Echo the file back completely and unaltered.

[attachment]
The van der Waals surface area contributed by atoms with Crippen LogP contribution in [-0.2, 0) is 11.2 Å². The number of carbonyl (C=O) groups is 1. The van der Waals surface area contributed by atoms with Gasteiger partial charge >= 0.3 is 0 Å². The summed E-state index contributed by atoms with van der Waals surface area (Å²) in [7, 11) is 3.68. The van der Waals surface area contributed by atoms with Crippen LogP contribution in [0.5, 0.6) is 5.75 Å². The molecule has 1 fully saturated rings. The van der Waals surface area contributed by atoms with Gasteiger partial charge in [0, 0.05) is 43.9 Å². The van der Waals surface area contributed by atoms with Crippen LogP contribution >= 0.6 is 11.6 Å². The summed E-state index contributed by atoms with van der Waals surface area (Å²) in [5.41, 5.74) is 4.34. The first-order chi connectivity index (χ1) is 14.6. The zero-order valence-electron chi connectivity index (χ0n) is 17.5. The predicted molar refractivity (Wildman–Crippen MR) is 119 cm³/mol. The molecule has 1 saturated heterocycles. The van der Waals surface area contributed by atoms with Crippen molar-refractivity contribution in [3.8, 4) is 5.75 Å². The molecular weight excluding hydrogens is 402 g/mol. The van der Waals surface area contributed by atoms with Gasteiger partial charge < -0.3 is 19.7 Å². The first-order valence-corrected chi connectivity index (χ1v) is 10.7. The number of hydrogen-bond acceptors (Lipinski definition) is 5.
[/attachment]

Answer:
The van der Waals surface area contributed by atoms with Crippen LogP contribution in [-0.2, 0) is 11.2 Å². The number of carbonyl (C=O) groups is 1. The van der Waals surface area contributed by atoms with Gasteiger partial charge >= 0.3 is 0 Å². The summed E-state index contributed by atoms with van der Waals surface area (Å²) in [7, 11) is 3.68. The van der Waals surface area contributed by atoms with Crippen LogP contribution in [0.5, 0.6) is 5.75 Å². The molecule has 1 fully saturated rings. The van der Waals surface area contributed by atoms with Gasteiger partial charge in [0, 0.05) is 43.9 Å². The van der Waals surface area contributed by atoms with Crippen LogP contribution >= 0.6 is 11.6 Å². The summed E-state index contributed by atoms with van der Waals surface area (Å²) in [5.41, 5.74) is 4.34. The first-order chi connectivity index (χ1) is 14.6. The zero-order valence-electron chi connectivity index (χ0n) is 17.5. The predicted molar refractivity (Wildman–Crippen MR) is 119 cm³/mol. The molecule has 1 saturated heterocycles. The van der Waals surface area contributed by atoms with Crippen molar-refractivity contribution in [3.8, 4) is 5.75 Å². The molecular weight excluding hydrogens is 402 g/mol. The van der Waals surface area contributed by atoms with Gasteiger partial charge < -0.3 is 19.7 Å². The first-order valence-corrected chi connectivity index (χ1v) is 10.7. The number of hydrogen-bond acceptors (Lipinski definition) is 5.